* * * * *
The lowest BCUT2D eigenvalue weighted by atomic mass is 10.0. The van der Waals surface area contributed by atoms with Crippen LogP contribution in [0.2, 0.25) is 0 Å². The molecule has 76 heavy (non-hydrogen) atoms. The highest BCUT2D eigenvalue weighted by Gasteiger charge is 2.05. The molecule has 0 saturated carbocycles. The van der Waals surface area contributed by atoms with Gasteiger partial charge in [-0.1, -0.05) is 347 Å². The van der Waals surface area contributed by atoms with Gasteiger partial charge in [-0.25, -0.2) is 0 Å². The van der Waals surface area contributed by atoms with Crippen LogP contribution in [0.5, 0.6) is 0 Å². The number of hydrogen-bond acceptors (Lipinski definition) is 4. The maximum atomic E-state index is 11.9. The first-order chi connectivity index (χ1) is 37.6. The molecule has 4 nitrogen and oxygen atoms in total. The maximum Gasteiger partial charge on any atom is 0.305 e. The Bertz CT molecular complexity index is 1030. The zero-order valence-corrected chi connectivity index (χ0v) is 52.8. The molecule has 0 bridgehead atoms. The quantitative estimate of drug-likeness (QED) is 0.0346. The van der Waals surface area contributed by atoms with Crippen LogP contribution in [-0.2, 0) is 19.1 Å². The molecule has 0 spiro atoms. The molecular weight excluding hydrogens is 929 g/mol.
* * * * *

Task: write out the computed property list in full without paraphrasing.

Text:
The lowest BCUT2D eigenvalue weighted by atomic mass is 10.0. The van der Waals surface area contributed by atoms with Crippen LogP contribution in [0.2, 0.25) is 0 Å². The molecule has 76 heavy (non-hydrogen) atoms. The highest BCUT2D eigenvalue weighted by Gasteiger charge is 2.05. The molecule has 0 saturated carbocycles. The van der Waals surface area contributed by atoms with Gasteiger partial charge in [-0.1, -0.05) is 347 Å². The van der Waals surface area contributed by atoms with Gasteiger partial charge in [-0.25, -0.2) is 0 Å². The van der Waals surface area contributed by atoms with Crippen LogP contribution in [0.5, 0.6) is 0 Å². The number of hydrogen-bond acceptors (Lipinski definition) is 4. The maximum atomic E-state index is 11.9. The first-order chi connectivity index (χ1) is 37.6. The molecule has 4 nitrogen and oxygen atoms in total. The maximum Gasteiger partial charge on any atom is 0.305 e. The Bertz CT molecular complexity index is 1030. The zero-order valence-corrected chi connectivity index (χ0v) is 52.8. The molecule has 0 bridgehead atoms. The quantitative estimate of drug-likeness (QED) is 0.0346. The van der Waals surface area contributed by atoms with Crippen LogP contribution in [-0.2, 0) is 19.1 Å². The molecule has 0 spiro atoms. The molecular weight excluding hydrogens is 929 g/mol.